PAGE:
Vitruvian mulls restructuring of 2007-vintage fund – exclusive

The high-growth specialist is in early stage discussions about offering liquidity to investors in the €925m vehicle.

Vitruvian Partners is exploring options for a GP-led process on its 2007-vintage fund, Secondaries Investor has learned.

The London-headquartered firm, which focuses on asset-light, high-growth companies, is mulling giving investors in its €925 million Vitruvian Investment Partnership fund the option to roll into a new vehicle or sell their stakes to secondaries buyers, according to three sources familiar with the process.

It has been in early discussions with advisor Evercore and no formal process is in motion, Secondaries Investor understands.

Vitruvian Investment Partnership beat its €900 million target by final close in 2008 after a little over one year in market, according to PEI data. Investors in the fund include AP Fonden 3, Harvard Management Company and New York City Employees’ Retirement System.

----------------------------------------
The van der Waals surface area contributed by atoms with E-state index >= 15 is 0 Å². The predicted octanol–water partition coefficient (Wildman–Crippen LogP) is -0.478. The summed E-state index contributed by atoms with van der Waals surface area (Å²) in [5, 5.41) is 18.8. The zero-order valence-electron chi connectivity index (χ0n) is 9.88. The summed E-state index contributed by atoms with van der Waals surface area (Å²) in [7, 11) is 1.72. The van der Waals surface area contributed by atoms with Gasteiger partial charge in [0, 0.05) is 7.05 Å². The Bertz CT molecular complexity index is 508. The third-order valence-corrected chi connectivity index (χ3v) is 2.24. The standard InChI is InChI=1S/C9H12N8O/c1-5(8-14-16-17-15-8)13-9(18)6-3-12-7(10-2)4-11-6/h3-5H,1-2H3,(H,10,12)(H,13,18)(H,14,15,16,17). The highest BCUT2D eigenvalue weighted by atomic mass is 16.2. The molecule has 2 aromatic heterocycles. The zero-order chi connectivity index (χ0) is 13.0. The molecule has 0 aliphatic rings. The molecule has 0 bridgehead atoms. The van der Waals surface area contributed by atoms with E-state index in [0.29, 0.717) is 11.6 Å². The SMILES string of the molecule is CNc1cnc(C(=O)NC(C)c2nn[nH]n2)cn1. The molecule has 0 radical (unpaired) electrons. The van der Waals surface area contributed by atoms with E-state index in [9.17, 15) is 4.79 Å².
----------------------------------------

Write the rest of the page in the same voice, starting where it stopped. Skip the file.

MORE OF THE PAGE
The fund delivered a net internal rate of return of 11.7 percent and a multiple of 2.07x as of 31 March, according to documents prepared by Adams Street Partners for the Royal Borough of Kensington and Chelsea Pension Fund.

The fund has several remaining assets including Swedish technology firm Snow Software and UK public relations firm Instinctif, which counts advisor Rede Partners among its clients.

In 2014, portfolio company Just Eat, an online takeaway food platform, was floated on the High Growth Segment of the London Stock Exchange with a valuation of £1.47 billion ($1.93 billion; €1.7 billion). Vitruvian owned 14.4 percent of the business, sister publication Private Equity International reported at the time.

The firm was founded in 2006 by Apax Partners alumni Toby Wyles and Michael Risman, and BC Partners senior partner Ian Riley. Its most recent fund is Vitruvian Investment Partnership III, which raised €2.4 billion by final close in 2017.

According to UBS’s secondary market survey and outlook for 2019, GP-led transactions accounted for around $25 billion of volume in 2018.

Vitruvian and Evercore declined to comment.